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A plane drops a mix of water and fire retardant foam on the fire in Shelburne County (Photo Credit: communications Nova Scotia).

Feds prepare for potential busy fire season

By Randy Thoms Apr 10, 2024 | 4:52 PM

The federal government is preparing for another busy forest fire season.

The country is coming off its worst season on record last year.

A total of 15 million hectares were burning, seven times the national average.

Nearly 18,000 firefighters were involved in snuffing out the flames, including 5,500 from 12 different countries.

A dry, warm winter that saw limited snowfall in many areas of the country has many concerned about a prolonged fire season once again.

Harjit Sajan, the federal Minister of Emergency Preparedness, says the government’s preparation started months ago.

“I convened my provincial and territorial counterparts and leaders of the national Indigenous organizations to talk about the reasons to prepare and to increase our readiness. And across our government agencies and departments are working to leverage all available support,” says Sajjan.

It includes developing a series of risk assessments and the creation of early notification systems related to air quality.

Measures are also being taken to assist First Nations threatened by forest fires.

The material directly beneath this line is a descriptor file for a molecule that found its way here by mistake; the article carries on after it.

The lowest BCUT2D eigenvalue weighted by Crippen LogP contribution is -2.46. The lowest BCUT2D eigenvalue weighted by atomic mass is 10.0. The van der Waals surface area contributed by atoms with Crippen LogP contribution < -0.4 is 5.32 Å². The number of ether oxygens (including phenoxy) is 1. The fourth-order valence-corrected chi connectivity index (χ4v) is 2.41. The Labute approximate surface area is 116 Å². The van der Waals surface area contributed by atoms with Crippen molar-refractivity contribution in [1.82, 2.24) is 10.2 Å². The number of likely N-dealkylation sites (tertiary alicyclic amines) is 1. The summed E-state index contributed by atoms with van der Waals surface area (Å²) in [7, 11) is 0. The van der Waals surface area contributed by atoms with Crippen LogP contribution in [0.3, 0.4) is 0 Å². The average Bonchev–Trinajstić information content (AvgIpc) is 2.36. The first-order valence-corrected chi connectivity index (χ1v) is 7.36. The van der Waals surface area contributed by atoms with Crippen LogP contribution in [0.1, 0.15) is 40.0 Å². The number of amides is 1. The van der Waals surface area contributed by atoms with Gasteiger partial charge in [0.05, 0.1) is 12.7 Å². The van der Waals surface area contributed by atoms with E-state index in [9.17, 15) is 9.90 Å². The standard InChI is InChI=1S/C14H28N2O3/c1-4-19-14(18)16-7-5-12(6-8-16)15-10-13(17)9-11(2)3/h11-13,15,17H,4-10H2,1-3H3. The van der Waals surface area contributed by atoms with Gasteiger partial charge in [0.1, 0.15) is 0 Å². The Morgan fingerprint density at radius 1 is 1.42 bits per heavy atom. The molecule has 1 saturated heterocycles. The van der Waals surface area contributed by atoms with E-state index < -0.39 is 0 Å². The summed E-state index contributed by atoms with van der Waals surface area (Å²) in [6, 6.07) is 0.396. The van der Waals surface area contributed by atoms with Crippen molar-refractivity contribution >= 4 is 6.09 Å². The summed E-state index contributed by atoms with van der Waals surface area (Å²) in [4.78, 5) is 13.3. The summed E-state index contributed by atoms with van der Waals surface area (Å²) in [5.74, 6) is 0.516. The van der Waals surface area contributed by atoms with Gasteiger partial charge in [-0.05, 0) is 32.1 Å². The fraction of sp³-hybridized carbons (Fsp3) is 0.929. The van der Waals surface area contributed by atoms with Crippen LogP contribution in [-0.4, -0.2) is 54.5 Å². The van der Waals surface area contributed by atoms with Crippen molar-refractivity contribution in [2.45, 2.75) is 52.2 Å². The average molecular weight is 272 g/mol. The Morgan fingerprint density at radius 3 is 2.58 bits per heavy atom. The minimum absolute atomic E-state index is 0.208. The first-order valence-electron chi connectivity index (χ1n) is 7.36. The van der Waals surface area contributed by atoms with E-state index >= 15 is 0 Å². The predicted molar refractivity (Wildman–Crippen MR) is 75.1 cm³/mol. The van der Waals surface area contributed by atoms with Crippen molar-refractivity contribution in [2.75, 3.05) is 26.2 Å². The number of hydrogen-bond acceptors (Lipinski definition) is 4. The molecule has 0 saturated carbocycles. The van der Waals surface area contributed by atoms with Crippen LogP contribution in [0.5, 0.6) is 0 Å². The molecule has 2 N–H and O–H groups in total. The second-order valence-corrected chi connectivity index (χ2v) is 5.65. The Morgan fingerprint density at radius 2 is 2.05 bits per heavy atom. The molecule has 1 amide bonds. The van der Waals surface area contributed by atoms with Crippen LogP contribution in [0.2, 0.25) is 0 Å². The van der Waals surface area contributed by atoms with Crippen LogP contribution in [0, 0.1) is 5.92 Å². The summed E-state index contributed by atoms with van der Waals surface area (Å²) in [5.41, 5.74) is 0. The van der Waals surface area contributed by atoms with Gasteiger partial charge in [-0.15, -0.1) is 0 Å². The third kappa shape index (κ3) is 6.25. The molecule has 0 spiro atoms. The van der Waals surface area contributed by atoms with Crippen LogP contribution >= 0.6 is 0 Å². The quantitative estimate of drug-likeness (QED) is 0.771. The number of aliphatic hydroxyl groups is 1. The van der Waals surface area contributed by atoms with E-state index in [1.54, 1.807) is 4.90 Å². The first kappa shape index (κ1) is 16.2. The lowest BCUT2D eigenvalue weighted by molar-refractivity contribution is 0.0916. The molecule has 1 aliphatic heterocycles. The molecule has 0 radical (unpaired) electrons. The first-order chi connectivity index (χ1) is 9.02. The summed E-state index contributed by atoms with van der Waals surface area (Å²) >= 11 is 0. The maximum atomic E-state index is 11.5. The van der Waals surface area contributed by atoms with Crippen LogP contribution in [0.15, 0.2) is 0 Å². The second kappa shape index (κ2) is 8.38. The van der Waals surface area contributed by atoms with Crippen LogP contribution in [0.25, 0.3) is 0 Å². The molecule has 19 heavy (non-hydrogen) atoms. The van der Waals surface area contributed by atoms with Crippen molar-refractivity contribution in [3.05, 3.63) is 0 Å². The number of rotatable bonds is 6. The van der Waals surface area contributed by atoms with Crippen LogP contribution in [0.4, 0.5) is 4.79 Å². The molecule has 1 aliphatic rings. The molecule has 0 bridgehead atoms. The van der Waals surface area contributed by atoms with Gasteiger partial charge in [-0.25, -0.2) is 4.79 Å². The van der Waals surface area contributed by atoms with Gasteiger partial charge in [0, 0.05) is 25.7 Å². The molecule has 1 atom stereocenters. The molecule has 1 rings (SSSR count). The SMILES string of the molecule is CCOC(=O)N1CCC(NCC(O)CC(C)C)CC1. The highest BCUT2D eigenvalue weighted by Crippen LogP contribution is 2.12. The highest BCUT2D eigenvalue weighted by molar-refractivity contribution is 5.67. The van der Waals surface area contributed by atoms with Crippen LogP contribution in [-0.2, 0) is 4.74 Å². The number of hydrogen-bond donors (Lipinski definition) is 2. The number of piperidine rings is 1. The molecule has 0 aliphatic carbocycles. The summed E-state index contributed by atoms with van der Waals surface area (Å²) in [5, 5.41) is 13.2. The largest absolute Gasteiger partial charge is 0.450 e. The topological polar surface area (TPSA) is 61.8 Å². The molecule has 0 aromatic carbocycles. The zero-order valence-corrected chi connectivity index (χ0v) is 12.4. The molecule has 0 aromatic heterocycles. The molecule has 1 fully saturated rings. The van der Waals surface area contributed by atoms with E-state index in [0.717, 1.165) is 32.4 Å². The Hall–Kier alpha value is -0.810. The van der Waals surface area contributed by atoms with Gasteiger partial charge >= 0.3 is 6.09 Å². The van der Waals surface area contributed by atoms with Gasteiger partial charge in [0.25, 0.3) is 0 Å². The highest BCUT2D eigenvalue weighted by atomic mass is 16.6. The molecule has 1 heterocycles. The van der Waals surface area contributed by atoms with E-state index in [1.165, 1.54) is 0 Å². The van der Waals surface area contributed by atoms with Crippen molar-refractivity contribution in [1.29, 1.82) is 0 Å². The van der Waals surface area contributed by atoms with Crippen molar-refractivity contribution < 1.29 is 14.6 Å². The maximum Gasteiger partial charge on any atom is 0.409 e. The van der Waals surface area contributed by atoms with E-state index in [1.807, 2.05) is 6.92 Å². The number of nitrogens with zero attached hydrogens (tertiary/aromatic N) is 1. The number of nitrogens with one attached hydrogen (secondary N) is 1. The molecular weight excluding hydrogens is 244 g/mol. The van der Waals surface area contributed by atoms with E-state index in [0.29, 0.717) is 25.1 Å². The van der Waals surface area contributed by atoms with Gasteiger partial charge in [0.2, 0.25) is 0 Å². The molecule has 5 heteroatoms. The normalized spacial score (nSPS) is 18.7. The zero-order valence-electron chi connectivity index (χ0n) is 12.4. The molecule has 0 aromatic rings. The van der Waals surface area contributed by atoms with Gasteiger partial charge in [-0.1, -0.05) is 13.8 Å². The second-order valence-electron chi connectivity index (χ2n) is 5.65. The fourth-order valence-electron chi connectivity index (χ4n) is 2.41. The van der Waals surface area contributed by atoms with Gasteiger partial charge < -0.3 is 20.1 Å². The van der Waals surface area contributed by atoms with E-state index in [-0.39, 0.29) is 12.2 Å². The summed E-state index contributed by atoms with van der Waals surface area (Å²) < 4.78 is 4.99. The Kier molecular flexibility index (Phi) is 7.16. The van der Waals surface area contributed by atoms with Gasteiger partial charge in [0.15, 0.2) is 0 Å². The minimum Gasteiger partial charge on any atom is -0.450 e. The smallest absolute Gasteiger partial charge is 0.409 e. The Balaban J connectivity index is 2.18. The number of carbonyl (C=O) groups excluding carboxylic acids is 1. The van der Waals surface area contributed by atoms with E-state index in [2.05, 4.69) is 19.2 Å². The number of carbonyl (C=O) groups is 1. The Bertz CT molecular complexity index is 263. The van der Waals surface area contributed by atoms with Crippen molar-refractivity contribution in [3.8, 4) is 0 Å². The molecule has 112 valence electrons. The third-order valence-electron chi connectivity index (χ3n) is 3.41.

Over 90 First Nations communities were evacuated in 2023, nearly doubling the national average.

Indigenous Services Minister Patty Hajdu says last year the government advanced money to some communities to help with the costs of moving people to safe locations.

She says that will happen again this year.

“Communities reported that it made a world of difference, so this year we are doing it across the country,” says Hajdu.

“Some communities have already started preparing the land, protecting infrastructure and planning if evacuations are needed.”

There is new money coming in the federal budget to assist First Nations with emergency preparedness.

Hadju says $166 million to better help communities face wildfires and other emergencies, including over $57 million to support FireSmart, a program that ensures communities have the resources needed to prepare for and manage wildfires.

There is also almost $21 million for First Nations to hire and train firefighters, purchase equipment like fire trucks, and develop fire strategies.